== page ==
Research Projects

This is a list of research projects that may have opportunities for undergraduate students. You can browse all the projects, or view only projects in the following categories:


Mobile molecular diagnostics for global health

Research categories:  Bioscience/Biomedical, Electronics
School/Dept.: Biomedical Engineering
Professor: Jacqueline Linnes
Desired experience:   Experience with basic electrical engineering courses as well as microcontrollers such as Arduino is preferred.
Number of positions: 1

We are utilizing cell-phone powered valves and resistive heating to develop portable, instrument-free, molecular diagnostics that are as easy to use as a digital pregnancy test. With mobile molecular diagnostics, users can perform tests anywhere in the world and then be connected to centralized healthcare settings for immediate referral and counseling. Students on this project will perform mentored, independent research focused on reverse engineering modern digital pregnancy tests (lateral flow tests) as well as developing optimizing in-house built cell phone-powered LED-based lateral flow test readers.


3D Printed Nanostructures: Thermal and Thermoelectric Applications

Research categories:  Chemical, Electronics, Innovative Technology/Design, Material Science and Engineering, Nanotechnology
School/Dept.: Mechanical Engineering
Professor: Amy Marconnet
Preferred major(s): Mechanical, Chemical, Materials, or Electrical Engineering
Desired experience:   Courses in chemistry, heat transfer, and fluid mechanics. Experience with programming arduino or raspberry pi type systems. Familiarity with CAD software and general computer programming skills.
Number of positions: 1 or 2

Nanostructured materials are enabling technological advances, but fabrication costs can mitigate performance improvements. Solution synthesis of nanoparticles is a low-cost, high-throughput method for generating nanostructures. Combined with inkjet and\or 3d printing technology these nanoinks can be formed into on demand devices. In this project, students will develop a technique for printing thermoelectric devices and metallic heater/electrode lines for thermal analyses.


Assembly and Test of Ocean Winds Remote Sensing Instrument for the Hurricane Hunter Aircraft

Research categories:  Aerospace Engineering, Electronics, Mechanical Systems, Physical Science
School/Dept.: AAE
Professor: James Garrison
Preferred major(s): AAE, ECE
Desired experience:   Good programming skills are essential to this project. Embedded programming and FPGA experience are strongly desired, though not required. Experience with electronic hardware, either academically or through extracurricular activities (e.g. amateur radio, robotic competitions, etc.) is also strongly desired. The project will require precise documentation, so good English writing skills are also a necessity.
Number of positions: 3

This project will involve the development and testing of improved software for an experimental remote sensing instrument designed to measure ocean wind speed and roughness in tropical cyclones. This instrument has flown on the NOAA “Hurricane Hunter” aircraft during the last season. It will be returned to Purdue to be updated, and improved based upon our experience with its performance during these flights. Using a fraction of the power, and requiring a far simple calibration process than the existing airborne radar systems, this new technology has the potential to contribute to our understanding of tropical storm development and to improve our hurricane forecast capabilities. In addition, the data may be used to calibrate a NASA satellite mission, CYGNSS, scheduled for a 2016 launch, that will utilize a similar measurement principle.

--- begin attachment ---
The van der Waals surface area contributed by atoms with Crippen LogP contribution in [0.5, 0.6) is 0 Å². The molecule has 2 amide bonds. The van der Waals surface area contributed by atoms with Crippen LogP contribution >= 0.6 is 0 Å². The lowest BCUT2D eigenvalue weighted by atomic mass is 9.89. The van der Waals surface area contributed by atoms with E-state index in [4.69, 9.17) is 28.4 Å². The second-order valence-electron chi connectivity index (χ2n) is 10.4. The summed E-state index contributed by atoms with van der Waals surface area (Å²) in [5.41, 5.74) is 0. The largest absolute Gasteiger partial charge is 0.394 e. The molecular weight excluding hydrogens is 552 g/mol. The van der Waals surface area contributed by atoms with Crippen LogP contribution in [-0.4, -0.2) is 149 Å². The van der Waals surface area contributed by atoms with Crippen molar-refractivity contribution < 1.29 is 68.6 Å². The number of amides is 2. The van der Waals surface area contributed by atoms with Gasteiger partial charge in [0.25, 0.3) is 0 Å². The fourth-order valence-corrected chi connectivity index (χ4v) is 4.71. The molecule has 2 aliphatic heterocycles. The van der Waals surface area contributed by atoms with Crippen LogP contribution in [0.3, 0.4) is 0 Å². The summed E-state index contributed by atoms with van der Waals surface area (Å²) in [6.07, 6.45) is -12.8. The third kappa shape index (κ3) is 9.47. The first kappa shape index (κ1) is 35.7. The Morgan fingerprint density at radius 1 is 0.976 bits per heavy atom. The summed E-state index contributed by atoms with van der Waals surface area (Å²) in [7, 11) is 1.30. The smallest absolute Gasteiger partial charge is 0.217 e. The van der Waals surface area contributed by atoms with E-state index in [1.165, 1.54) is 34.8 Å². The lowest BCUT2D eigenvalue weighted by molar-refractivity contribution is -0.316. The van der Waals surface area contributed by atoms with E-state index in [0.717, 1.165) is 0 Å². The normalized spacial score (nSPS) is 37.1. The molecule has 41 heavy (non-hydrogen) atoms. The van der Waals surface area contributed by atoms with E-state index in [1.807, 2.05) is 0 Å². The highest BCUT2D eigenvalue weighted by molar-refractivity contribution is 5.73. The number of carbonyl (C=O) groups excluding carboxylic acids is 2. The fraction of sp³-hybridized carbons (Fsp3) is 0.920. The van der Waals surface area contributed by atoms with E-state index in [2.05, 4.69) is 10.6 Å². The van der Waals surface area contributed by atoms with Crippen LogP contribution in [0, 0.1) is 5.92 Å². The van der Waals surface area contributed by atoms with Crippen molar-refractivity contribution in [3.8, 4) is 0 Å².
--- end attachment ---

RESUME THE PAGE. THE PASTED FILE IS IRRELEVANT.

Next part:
Bio-inspired phase transforming cellular materials

Research categories:  Aerospace Engineering, Civil and Construction, Material Science and Engineering
School/Dept.: Lyles School of Civil Engineering
Professor: Pablo Zavattieri
Preferred major(s): CE, ME, AAE, MSE, IE
Desired experience:   - Background in mechanics of materials is a must. Background and some experience on mechanical tests is desired, but not necessary. - CAD software
Number of positions: 1 or 2 depending on available funding

In this project we will investigate some concepts of bioinspired phase transforming cellular materials (PXCM).The main advantage of PTCMs over traditional cellular materials used for structural applications is that energy dissipation on these materials do not rely on plastic deformation, therefore, these material recover its original shape after the load has been released.

In particular we will focus on the exploration of 3D new designs and bio-inspired mechanisms. The research tasks will be related to the design, mechanics, fabrication (3D printing) and final mechanical testing.


Bio/Pharmaceutical Lyophilization

Research categories:  Aerospace Engineering, Bioscience/Biomedical, Chemical, Computational/Mathematical, Industrial Engineering, Innovative Technology/Design, Mechanical Systems
School/Dept.: AAE
Professor: Alina Alexeenko
Preferred major(s): AAE, ME, CE, BME, Physics
Desired experience:   Fluid dynamics coursework, programming experience.
Number of positions: 2

Freeze-drying, also called lyophilization, is widely used in manufacturing of injectable pharmaceuticals, vaccines, biotech products, food and probiotic cultures. The research involves first-principles modeling of fluid dynamics and heat transfer in industrial lyophilizers and validation of models by comparison with experimental data collected in lab and pilot production settings. The summer undergraduate researcher will be involved in developing computational models and analyzing experimental data.